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Third Step Notes (2)

"(We) made a decision to turn our will and our lives over to the care of God as we understood (god)."


This sentence should sound familiar to anyone raised in a "Christian" home in the US in the 20th Century.  Words similar to it are taught to every Christian child as a part of her or his religious educationl  It is the supposed prayer of Jesus in Gethsemani  ==  Thy Will be done.  But we find it easy as individuals, and especially as a society, to make our will and God's pretty congruent..  We are mostly taught about God's will by people who have not thought of practicing it.

So when i think about it --when i  think about doing God;s will rather than my own,  It has a jarring effect.  It's like listening to Jiomi Hendricks play the National Anthem.  At best, i hesitate.  At worst, i walk away sorrowing, for  i am very willful.

But this step is more gentle than it appears.  It does not ask me tp give my will ro the Divine  (Though that might come later).  It asks me to  turn my will over to the care of God, which is where it is allready anyway; and my life is there also.  Always has been, always will be.  I am simply endorsing the  inevitable.  I am admitting rhat a fact is a fact.



This step reminds me of Laura S's discussion of AA and Buddhsm.*  The 8 fold path is about release from suffering (dukka).  The 12 steps are about recovery from the effects of alcoholism, which is a form of suffering.  The steps (awareness, acceptance, action) seem different from the "steps" on the path ( wisdom, ethics, mental discipline), but in practice they endorse very much the  same kinds of behavior.  Considering the "twain" (east and west) that shall never meet, they are remarkably simillar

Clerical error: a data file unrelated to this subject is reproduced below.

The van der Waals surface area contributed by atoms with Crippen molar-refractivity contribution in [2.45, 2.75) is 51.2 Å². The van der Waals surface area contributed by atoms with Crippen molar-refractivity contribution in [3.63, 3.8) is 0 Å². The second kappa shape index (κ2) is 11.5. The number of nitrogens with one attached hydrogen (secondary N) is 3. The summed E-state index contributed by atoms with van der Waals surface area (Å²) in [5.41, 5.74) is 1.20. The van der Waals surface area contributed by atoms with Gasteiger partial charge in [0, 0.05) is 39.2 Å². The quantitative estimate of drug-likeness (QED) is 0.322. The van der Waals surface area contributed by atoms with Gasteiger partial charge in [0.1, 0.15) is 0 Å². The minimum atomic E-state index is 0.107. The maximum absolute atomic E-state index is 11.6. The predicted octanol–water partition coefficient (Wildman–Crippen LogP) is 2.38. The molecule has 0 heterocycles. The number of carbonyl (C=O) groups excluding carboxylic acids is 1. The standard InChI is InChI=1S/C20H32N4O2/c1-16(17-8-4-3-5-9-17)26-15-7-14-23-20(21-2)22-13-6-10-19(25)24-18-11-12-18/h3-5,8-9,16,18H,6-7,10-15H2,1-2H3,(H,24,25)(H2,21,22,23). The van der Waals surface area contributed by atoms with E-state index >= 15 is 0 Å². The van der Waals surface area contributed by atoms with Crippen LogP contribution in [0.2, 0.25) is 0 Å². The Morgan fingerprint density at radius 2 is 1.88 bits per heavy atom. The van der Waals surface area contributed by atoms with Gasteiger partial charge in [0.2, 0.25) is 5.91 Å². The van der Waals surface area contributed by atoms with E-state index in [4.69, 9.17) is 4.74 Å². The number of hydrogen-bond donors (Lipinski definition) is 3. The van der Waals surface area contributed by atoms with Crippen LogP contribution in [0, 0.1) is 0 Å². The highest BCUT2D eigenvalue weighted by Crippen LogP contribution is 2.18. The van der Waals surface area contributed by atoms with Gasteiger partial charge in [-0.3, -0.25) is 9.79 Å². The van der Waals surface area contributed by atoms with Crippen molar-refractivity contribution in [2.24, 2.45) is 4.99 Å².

AA (and Al-Anon) are (almost) theistic; while Buddhism is (almost) agnostic.**  The fact is that both are very tolerant of beliefs and disbeliefs.  Neither is a religion,*** though both are treated by some members as though they were.  Neither is organized in the way the way that most enterprizes are organized in the modern world.

If and when i get confused about a "Higher Power" (Honey Pie) i can jump back and forth between Al Anon and Buddhism.  (How do i pray if it seems that the Higher Power has no ears and no will?  I will learn how Buddhists and other "non=believers" pray.)

* Laura S, 12 Steps on Buddha's Path, Wisdom Publications, 2006

**  In AA thr group itself (Gang Of Drunks) may be considered one's Higher Power. (There seems to be a trust that more spkritual concepts will develop later?)  The Buddha made no statements supporting or opposing a belief in a God or gods.  In China, before modernization, a clear distinction was made between the practice of Buddhism as a philosophy (Fo hsueh​) and its practice as a religion (Fo chiao). Fung Yu-lan, A Short History of Chinese Philosophy (1948) Free Press, 1976, p,7.

*** Buddhism and AA both say  they are spiritual paths but not religions.  Feng characterizes religion as containing theology, dogma, ritual, superstition and organization -- none of which are supposed to be characteristic of 12 step programs or the Buddhist learning (Fo hsueh)

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( 2 comments — Leave a comment )
reginaterrae
Nov. 19th, 2016 12:03 pm (UTC)
Ah, I see ... You must remember that I was not raised in a Christian home, and Al-Anon was my first introduction to God after very small childhood.

But when I think of Thy will be done, and the agony in the garden, and the agony of the cross, I think that God-as-Father knew what Jesus-as-man did not: the resurrection in glory. And that the resurrection was worth the cross, after all, but Jesus-as-man didn't know it would be, at the time. And that if I turn my will over to God's, and accept what is hard or painful or scary in the conviction that it is God's will, then the outcome will be worth the trial. I remember the principle of healing, I think from Al-Anon, as "you cannot get past pain by going over it, under it, or around it, and you can't back away from it, either -- you have to go right through it." It is God's will that we go through the pain, not for the sake of the pain, but for the sake of the healing at the other side of it.
vaporw
Nov. 19th, 2016 01:59 pm (UTC)
Well said. Paths vs religion. Church vs State. All a little fuzzy if not understood.
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